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Safety of maternal pertussis vaccination on pregnancy and birth outcomes: A prospective cohort study
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  • Hassen Mohammed,
  • Claire Roberts,
  • Luke Grzeskowiak,
  • Lynne Giles,
  • Petra Verburg,
  • Gus Dekker,
  • Helen Marshall
Hassen Mohammed
The University of Adelaide Robinson Research Institute
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Claire Roberts
The University of Adelaide Robinson Research Institute
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Luke Grzeskowiak
The University of Adelaide Robinson Research Institute
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Lynne Giles
The University of Adelaide Robinson Research Institute
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Petra Verburg
University of Adelaide Robinson Institute
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Gus Dekker
Lyell McEwin Hospital
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Helen Marshall
The University of Adelaide Robinson Research Institute
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Abstract

Abstract Objective To evaluate the safety of maternal pertussis vaccination on pregnancy and birth outcomes. Design Prospective, multicentre cohort study. Setting Two major materiality hospitals in South Australia. Population A total of 1364 low-risk nulliparous women with a singleton pregnancy recruited at 9–16 weeks’ gestation between 2015 to 2018. Methods Participants were followed prospectively, with vaccination (confirmed by medical records), extensive amounts of pregnancy and birth outcome data collected by research midwives. Adjusted relative risks (aRRs) and hazard ratios (aHRs) were estimated accounting for time-varying vaccine exposure and the temporal nature of each outcome. Main Outcome Measures Pregnancy and birth outcomes. Results Of the 1272 women included in this study, 80.1% (n=1019) received maternal pertussis vaccination. Vaccinated women had an average 0.22 weeks (95% CI 0.001, 0.44) longer gestation at delivery compared to unvaccinated women. Maternal pertussis vaccination was not associated with chorioamnionitis (aRR 0.71, 95% CI 0.27,1.82), gestational hypertension (aHR 1.24, 95% CI, 0.66, 2.30), preeclampsia (aHR 0.75, 95% CI 0.47, 1.18) nor preterm birth (aHR 0.99, 95% CI 0.47, 2.07). Neither risk of low birth weight (aHR 0.72, 95% CI 0.41, 1.27) nor small for gestational age infants (aHR 0.67,95% CI 0.29, 1.55) were increased following maternal pertussis vaccination. No associations between pertussis vaccination during pregnancy and adverse birth outcomes including admission to the neonatal care unit, low Apgar scores, and mechanical ventilation were observed. Conclusions Our study provides reassuring evidence of the safety of maternal pertussis vaccination with no increased risk of adverse pregnancy and birth outcomes.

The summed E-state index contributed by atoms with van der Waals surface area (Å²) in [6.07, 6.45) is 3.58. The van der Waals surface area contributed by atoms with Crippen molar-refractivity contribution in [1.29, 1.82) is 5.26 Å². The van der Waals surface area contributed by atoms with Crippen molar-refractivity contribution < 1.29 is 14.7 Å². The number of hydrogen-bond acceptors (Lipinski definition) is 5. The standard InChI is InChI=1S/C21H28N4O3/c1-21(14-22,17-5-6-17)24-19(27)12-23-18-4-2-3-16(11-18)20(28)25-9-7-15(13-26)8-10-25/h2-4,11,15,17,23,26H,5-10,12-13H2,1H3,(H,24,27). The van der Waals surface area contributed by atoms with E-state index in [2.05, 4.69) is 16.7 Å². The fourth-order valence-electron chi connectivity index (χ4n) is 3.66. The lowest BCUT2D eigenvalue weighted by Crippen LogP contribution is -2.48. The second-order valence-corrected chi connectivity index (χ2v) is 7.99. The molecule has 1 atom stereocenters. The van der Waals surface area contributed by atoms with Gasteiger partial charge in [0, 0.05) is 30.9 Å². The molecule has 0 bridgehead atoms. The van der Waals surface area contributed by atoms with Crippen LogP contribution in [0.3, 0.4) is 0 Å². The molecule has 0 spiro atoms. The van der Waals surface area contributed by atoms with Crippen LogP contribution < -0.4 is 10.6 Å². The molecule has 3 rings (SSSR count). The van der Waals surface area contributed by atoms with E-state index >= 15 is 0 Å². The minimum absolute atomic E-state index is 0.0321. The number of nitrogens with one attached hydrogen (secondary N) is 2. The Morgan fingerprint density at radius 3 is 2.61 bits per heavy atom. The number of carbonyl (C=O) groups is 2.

Peer review status:Published

Jan 2021Published in Vaccine volume 39 issue 2 on pages 324-331. 10.1016/j.vaccine.2020.11.052